This paper presents a summary of the recent design challenges affecting Gulf of Mexico Spar design and uses global performance analysis to evaluate different options to update the Spar configuration to effectively satisfy the design challenges. Design solutions that produce acceptable global performance results are further evaluated to quantify the potential benefit to delivery cost and schedule based on overall hull weight. Based on the analysis results, recommendations are made regarding the best solution to meet the identified post-Katrina design challenges. Results indicate that the optimum number of heave plates depends on the top-tensioned riser support system. The effect of overall hull length (a typical execution plan constraint) on overall weight (and therefore cost) for a given payload is identified. The technical solutions and recommendations are applicable to all future field developments that are considering a Spar hull concept to support floating facilities.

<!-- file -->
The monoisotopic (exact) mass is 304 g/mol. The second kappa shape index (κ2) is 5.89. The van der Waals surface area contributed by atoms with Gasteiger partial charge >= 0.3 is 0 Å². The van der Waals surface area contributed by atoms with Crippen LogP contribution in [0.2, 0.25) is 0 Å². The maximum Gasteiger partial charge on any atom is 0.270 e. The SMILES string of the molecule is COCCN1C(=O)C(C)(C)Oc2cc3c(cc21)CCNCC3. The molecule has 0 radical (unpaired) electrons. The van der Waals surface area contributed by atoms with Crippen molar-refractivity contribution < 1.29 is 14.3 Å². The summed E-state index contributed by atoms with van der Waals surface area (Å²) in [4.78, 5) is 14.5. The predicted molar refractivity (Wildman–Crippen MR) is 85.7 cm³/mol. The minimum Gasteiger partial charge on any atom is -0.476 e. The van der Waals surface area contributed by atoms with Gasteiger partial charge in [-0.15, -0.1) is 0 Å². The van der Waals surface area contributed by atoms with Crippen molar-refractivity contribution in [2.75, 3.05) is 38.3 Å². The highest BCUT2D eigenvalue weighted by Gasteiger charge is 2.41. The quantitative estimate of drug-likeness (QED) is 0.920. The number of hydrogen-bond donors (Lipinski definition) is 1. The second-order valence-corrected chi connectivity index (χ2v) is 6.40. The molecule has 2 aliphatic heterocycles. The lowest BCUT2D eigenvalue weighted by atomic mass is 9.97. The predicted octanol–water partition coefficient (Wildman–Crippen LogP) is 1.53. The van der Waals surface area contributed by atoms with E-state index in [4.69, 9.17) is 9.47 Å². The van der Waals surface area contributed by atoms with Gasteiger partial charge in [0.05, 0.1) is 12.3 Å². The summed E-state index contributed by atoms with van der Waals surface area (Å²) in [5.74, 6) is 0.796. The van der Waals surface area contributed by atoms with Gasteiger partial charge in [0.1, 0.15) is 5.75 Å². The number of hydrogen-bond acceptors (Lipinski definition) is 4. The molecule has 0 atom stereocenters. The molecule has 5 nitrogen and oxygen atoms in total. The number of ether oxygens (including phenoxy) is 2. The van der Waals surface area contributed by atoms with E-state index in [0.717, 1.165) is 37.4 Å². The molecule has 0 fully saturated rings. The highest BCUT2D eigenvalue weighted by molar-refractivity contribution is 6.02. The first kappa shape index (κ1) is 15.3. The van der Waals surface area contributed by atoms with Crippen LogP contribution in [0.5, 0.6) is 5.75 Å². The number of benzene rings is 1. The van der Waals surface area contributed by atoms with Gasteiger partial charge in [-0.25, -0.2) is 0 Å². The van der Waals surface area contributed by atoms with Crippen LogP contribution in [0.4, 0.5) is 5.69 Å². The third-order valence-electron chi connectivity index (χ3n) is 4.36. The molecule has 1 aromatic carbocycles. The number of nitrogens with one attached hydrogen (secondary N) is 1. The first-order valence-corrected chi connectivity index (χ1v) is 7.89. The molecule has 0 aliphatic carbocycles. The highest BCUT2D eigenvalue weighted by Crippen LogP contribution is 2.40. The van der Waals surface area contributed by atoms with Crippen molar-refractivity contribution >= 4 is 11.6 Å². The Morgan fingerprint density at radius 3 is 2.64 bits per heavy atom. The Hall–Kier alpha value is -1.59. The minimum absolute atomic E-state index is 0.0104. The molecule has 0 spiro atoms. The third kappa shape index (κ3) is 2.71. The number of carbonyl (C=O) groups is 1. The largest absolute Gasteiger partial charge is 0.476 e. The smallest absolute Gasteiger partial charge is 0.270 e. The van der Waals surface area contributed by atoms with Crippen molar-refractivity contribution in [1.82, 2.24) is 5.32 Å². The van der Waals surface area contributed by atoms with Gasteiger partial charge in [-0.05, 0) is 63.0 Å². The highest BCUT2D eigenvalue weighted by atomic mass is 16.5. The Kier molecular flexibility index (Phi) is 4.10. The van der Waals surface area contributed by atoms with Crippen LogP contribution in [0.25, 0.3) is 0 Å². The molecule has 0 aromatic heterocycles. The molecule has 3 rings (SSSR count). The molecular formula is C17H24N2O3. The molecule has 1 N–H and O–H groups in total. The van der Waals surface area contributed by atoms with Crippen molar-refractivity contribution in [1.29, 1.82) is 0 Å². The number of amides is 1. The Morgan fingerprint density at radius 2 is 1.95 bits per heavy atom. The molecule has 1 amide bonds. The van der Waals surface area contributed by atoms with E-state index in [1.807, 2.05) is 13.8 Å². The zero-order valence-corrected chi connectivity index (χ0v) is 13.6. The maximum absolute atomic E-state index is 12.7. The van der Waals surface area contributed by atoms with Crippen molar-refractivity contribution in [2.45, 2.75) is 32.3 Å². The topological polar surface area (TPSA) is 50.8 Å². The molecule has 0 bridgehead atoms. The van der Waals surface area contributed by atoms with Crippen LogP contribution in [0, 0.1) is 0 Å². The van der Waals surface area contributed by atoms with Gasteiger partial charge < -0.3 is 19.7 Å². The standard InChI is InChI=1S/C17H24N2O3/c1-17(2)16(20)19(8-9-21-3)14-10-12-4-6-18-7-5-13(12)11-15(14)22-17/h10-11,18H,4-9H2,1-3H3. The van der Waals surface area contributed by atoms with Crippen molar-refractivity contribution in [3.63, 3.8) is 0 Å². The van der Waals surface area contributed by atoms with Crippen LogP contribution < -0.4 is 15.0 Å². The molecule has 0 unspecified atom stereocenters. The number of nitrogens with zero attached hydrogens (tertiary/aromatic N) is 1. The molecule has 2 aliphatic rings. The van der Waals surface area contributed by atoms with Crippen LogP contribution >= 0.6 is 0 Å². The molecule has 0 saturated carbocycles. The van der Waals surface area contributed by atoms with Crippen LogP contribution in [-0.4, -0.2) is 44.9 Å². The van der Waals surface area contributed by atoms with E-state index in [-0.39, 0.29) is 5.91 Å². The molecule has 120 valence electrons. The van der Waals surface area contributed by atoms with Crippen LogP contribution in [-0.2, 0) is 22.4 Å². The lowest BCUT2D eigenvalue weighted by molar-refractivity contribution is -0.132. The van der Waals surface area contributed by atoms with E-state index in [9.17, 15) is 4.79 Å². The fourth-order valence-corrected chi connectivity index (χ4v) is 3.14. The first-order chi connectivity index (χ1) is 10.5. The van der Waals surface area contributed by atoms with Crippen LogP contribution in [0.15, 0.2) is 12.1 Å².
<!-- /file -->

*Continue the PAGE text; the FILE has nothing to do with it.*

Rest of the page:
The offshore oil industry is characterized by more challenging developments, increasing costs, and ever-increasing focus on safety and survivability. The technical conclusions and recommendations from the work discussed in this paper will assist operators that choose the Spar concept in developing more cost effective designs that retain the required robustness and survivability for safe, reliable operations.